In order to give “Candyman‘s” bees the proper amount of menace, Rose — also the film’s screenwriter — conceived of several scenes wherein Todd would have to be covered in the insects. In one scene, Todd’s face was meant to be crawling with bees. In another, his entire torso, flayed of flesh, was home to thousands of them. In one particularly horrifying shot, bees had to fly out of Todd’s mouth.
Todd immediately recognized the risks of being coated in bees, and was apprehensive about exposing himself to being stung. While Hollywood insect wranglers do know how to handle bees, they can’t exactly be trained in the same fashion as one would a dog or a cat. As such, to ensure the beekeepers were doing their jobs as carefully as possible, Todd negotiated a deal: He was to receive a $1,000 bonus for every time he received a bee sting. Over the course of filming, as the actor once explained to The Guardian, Todd was stung 23 times. In 1992, that was almost enough to buy a brand new Oldsmobile Cutlass Supreme.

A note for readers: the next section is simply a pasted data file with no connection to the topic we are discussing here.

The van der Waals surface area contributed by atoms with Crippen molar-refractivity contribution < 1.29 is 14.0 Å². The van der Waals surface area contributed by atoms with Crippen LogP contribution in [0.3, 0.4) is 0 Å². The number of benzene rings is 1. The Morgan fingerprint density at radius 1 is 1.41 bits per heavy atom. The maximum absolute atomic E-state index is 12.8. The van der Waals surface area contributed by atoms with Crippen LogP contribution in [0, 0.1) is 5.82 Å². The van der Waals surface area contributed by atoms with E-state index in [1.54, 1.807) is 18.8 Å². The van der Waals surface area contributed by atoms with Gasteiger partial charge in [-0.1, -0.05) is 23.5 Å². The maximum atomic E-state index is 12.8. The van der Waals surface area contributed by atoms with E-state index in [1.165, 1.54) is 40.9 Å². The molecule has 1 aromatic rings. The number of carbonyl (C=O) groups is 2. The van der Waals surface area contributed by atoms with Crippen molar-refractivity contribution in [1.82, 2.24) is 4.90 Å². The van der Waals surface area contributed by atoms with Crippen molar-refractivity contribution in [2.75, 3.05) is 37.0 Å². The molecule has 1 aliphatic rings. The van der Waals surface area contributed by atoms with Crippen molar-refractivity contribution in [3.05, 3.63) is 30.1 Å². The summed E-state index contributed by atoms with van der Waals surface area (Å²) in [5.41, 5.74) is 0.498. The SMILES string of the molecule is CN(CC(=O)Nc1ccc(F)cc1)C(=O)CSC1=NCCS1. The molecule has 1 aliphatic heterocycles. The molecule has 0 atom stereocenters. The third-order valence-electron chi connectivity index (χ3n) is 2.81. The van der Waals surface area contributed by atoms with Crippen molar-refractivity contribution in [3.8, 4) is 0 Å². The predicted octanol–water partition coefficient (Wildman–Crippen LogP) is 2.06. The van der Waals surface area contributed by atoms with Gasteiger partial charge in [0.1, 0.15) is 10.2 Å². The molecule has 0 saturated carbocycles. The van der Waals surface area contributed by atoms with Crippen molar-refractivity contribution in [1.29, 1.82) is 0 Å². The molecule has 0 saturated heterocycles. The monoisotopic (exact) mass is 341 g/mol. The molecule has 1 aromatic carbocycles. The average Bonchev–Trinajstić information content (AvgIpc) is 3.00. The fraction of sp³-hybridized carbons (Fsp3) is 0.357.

Todd said in the Guardian that he didn’t necessarily enjoy being stung, but that “Everything that’s worth making has to involve some sort of pain.” One can admire Todd for his work ethic, but also for his savvy negotiating skills.